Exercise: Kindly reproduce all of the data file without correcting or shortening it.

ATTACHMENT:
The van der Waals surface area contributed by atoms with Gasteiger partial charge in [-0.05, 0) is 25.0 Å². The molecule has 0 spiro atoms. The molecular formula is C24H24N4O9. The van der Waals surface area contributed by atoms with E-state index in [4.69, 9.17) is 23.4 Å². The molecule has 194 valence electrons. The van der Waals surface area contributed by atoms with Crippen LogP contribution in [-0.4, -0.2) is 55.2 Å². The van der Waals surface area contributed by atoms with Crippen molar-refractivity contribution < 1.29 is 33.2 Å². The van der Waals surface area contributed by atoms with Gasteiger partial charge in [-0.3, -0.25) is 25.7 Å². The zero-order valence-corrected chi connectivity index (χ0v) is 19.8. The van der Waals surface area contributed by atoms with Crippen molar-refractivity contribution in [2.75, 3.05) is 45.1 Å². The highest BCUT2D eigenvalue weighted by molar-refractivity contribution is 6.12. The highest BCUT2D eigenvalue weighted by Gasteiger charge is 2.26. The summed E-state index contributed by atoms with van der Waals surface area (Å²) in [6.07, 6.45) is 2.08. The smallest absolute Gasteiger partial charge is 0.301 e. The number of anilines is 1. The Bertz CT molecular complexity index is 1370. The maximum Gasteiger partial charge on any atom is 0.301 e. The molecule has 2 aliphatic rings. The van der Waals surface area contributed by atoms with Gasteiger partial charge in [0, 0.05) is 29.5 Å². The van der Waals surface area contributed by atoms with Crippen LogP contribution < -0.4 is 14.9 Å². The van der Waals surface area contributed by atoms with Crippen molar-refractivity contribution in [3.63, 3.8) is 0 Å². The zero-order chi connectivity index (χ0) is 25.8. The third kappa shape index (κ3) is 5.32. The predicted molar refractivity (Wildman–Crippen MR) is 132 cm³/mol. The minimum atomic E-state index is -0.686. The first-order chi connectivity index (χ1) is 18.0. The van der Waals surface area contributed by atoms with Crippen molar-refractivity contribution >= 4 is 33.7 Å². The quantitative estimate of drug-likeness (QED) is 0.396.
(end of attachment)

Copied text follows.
The van der Waals surface area contributed by atoms with Gasteiger partial charge in [-0.05, 0) is 25.0 Å². The molecule has 0 spiro atoms. The molecular formula is C24H24N4O9. The van der Waals surface area contributed by atoms with E-state index in [4.69, 9.17) is 23.4 Å². The molecule has 194 valence electrons. The van der Waals surface area contributed by atoms with Crippen LogP contribution in [-0.4, -0.2) is 55.2 Å². The van der Waals surface area contributed by atoms with Crippen molar-refractivity contribution < 1.29 is 33.2 Å². The van der Waals surface area contributed by atoms with Gasteiger partial charge in [-0.3, -0.25) is 25.7 Å². The zero-order valence-corrected chi connectivity index (χ0v) is 19.8. The van der Waals surface area contributed by atoms with Crippen molar-refractivity contribution in [2.75, 3.05) is 45.1 Å². The highest BCUT2D eigenvalue weighted by molar-refractivity contribution is 6.12. The highest BCUT2D eigenvalue weighted by Gasteiger charge is 2.26. The summed E-state index contributed by atoms with van der Waals surface area (Å²) in [6.07, 6.45) is 2.08. The smallest absolute Gasteiger partial charge is 0.301 e. The number of anilines is 1. The Bertz CT molecular complexity index is 1370. The maximum Gasteiger partial charge on any atom is 0.301 e. The molecule has 2 aliphatic rings. The van der Waals surface area contributed by atoms with Gasteiger partial charge in [0, 0.05) is 29.5 Å². The van der Waals surface area contributed by atoms with Crippen LogP contribution < -0.4 is 14.9 Å². The van der Waals surface area contributed by atoms with Crippen molar-refractivity contribution in [3.63, 3.8) is 0 Å². The zero-order chi connectivity index (χ0) is 25.8. The third kappa shape index (κ3) is 5.32. The predicted molar refractivity (Wildman–Crippen MR) is 132 cm³/mol. The minimum atomic E-state index is -0.686. The first-order chi connectivity index (χ1) is 18.0. The van der Waals surface area contributed by atoms with Crippen molar-refractivity contribution >= 4 is 33.7 Å². The quantitative estimate of drug-likeness (QED) is 0.396.